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RECORD NUMBER: 14 OF 40

OLS Field Name OLS Field Data
Main Title Exemplar of liberty : native America and the evolution of democracy /
Author Grinde, Donald A.,
Other Authors
Author Title of a Work
Johansen, Bruce E.
Publisher American Indian Studies Center, University of California, Los Angeles,
Year Published 1991
OCLC Number 25438955
ISBN 0935626352; 9780935626353
Subjects Indians of North America--Politics and government. ; Indians of North America--Public opinion. ; Public opinion--Europe. ; United States--Politics and government--To 1775. ; United States--Politics and government--1775-1783. ; Demokratie ; Indianer ; USA ; Indiens--âEtats-Unis--Opinion publique--Histoire. ; Indiens--Relations avec l'âEtat--âEtats-Unis. ; Europe--Opinion publique--Histoire. ; âEtats-Unis--Politique et gouvernement--1600-1775 (Période coloniale) ; âEtats-Unis--Politique et gouvernement--1775-1783.
Holdings
Library Call Number Additional Info Location Last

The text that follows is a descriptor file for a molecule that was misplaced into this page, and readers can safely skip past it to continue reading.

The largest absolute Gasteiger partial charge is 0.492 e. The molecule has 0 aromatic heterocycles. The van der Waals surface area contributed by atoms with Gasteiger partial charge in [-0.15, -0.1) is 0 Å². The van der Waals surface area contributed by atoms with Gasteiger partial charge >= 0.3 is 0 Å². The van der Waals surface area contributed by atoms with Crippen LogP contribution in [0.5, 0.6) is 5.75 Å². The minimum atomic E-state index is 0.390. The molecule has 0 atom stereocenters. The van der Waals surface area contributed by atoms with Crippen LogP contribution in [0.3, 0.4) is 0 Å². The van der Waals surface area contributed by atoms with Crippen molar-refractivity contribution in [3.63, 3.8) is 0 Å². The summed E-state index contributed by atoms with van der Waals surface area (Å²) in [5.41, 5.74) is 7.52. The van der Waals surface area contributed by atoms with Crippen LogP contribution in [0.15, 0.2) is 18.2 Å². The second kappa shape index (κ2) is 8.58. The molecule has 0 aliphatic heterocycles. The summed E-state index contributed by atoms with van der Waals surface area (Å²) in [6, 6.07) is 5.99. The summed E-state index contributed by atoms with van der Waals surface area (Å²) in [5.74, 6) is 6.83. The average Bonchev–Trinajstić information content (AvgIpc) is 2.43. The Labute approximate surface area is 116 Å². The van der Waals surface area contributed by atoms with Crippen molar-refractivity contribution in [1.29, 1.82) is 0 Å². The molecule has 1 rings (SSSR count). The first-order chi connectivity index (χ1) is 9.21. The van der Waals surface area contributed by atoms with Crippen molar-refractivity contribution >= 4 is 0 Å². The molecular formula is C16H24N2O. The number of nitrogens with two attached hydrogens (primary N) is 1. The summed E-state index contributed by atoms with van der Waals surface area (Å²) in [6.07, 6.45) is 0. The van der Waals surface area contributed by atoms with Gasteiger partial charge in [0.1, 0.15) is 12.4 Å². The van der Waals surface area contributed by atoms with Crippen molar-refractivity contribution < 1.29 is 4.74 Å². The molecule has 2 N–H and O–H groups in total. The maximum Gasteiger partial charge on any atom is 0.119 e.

Modified
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Status
EHAM NAR NAR-10 Region 1 Library/Boston,MA 03/21/2020
Collation xxv, 320 pages : illustrations ; 23 cm.
Notes
Includes bibliographical references (pages 251-310) and index.
Contents Notes
Vox Americana -- Perceptions of America's native democracies -- Natural man in an unnatural land -- Ennobling "savages" -- Errand in the wilderness -- The white roots reach out -- Mohawks, axes, and taxes -- A new chapter -- An American synthesis -- Kindling a new grand council fire -- The persistence of an idea. "We attempt to trace both ideas and the events that dramatized them: life, liberty, and happiness (Declaration of Independence); government by reason and consent rather than coercion (Albany Plan and Articles of Confederation); religious toleration (and ultimately religious acceptance) instead of a state church; checks and balances; federalism (United States Constitution); and relative equality of property, equal rights before the law, and the thorny problem of creating a government that can rule equitably across a broad geographic expanse (Bill of Rights of the United States Constitution). Native America had a substantial role in shaping these ideas, as well as the events that turned the colonies into a nation of states.